Family remembers famous architect killed by teen in Telegraph crash

A crash in Bloomfield Township claims the life of a world famous architect.

Irving Tobocman was killed after another driver ran a red light on Telegraph. If you have driven around Oakland County, chances are you have seen his work, using white brick, flat roofs in contemporary designs that were ahead of its time.

David and Susan Tobocman allowed FOX 2 inside his lavish Birmingham home - giving us a glimpse into where the world renowned architect created many of his sleek contemporary designs. About 450 homes and buildings he designed are now considered timeless masterpieces.

"He creates places people live in over time," said David Tobocman, his son. 

"We both knew he would work until the day he died," said Susan, his daughter. "Of course we expected him to live much longer."

Last Friday afternoon Tobocman's accomplished life ended tragically when two 16-year-old girls heading north on Telegraph ran a red light at Lone Pine and struck Tobocman has he headed west.

The teens were injured, but they will be okay.

"I am angry about that," Susan said. "But I'm not angry at the girls. I know it was an accident, nobody tries to do anything like that. There was no alcohol involved."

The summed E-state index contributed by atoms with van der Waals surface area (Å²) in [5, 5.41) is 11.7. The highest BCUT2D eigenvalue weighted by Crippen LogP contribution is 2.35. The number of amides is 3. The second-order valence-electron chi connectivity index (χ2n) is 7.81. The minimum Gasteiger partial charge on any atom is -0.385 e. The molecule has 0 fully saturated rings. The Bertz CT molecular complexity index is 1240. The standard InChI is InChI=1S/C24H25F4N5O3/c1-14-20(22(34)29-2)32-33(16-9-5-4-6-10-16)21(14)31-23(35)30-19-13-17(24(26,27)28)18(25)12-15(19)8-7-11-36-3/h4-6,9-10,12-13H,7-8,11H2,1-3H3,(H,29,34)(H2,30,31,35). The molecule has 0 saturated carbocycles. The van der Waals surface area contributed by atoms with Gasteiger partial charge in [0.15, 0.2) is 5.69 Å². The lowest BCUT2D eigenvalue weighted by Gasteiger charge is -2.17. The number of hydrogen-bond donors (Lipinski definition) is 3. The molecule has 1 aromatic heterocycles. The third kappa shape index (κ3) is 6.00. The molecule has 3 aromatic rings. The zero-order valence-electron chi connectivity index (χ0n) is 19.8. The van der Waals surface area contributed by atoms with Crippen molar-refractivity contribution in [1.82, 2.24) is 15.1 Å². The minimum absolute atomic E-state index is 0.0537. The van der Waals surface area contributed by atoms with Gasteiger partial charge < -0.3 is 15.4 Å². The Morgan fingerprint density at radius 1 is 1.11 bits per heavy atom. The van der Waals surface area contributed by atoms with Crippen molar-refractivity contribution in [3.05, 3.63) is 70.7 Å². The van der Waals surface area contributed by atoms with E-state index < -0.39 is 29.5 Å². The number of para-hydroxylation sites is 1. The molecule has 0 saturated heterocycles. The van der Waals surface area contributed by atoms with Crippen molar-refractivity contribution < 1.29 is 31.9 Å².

"They are young drivers," David said. "It is a condition of being a young driver. You make mistakes and we all get into these high speed vehicles and there is no margin of error sometimes."

Although David and Susan are both successful musicians, each live in opposite ends of the country. They say they were very close to their father. He was just in New York visiting his daughter and grandson a few weeks ago.

"I said do you think about death because a lot of his friends are gone," Susan said. "He said 'No I don't think about it, I'm not afraid of it, what's the point? I’m alive.'"

And his work reflected that.

"He was inspired by his idols from the Bauhaus movement," Susan said. "But he was also inspired by nature. He loved this part of Michigan because of the landscape and the trees."

"(He was) completely independent," David said. "At the end, he didn't even have a draftsman, he did everything by hand with a pencil and paper, no computers."

Irving Tobocman will be remembered for his vision, but David and Susan will miss their father for the man he was - smart, compassionate and funny.

Inside his wallet they found about four dozen hand-written jokes.

"So he could recant them at a moment's notice," Susan said. "Because he was so funny, he loved to make people laugh."

Funeral services are set for 10 a.m. Wednesday at Ira Kaufman Chapel in Southfield. Interment will be at Machpelah Cemetery in Ferndale.
 

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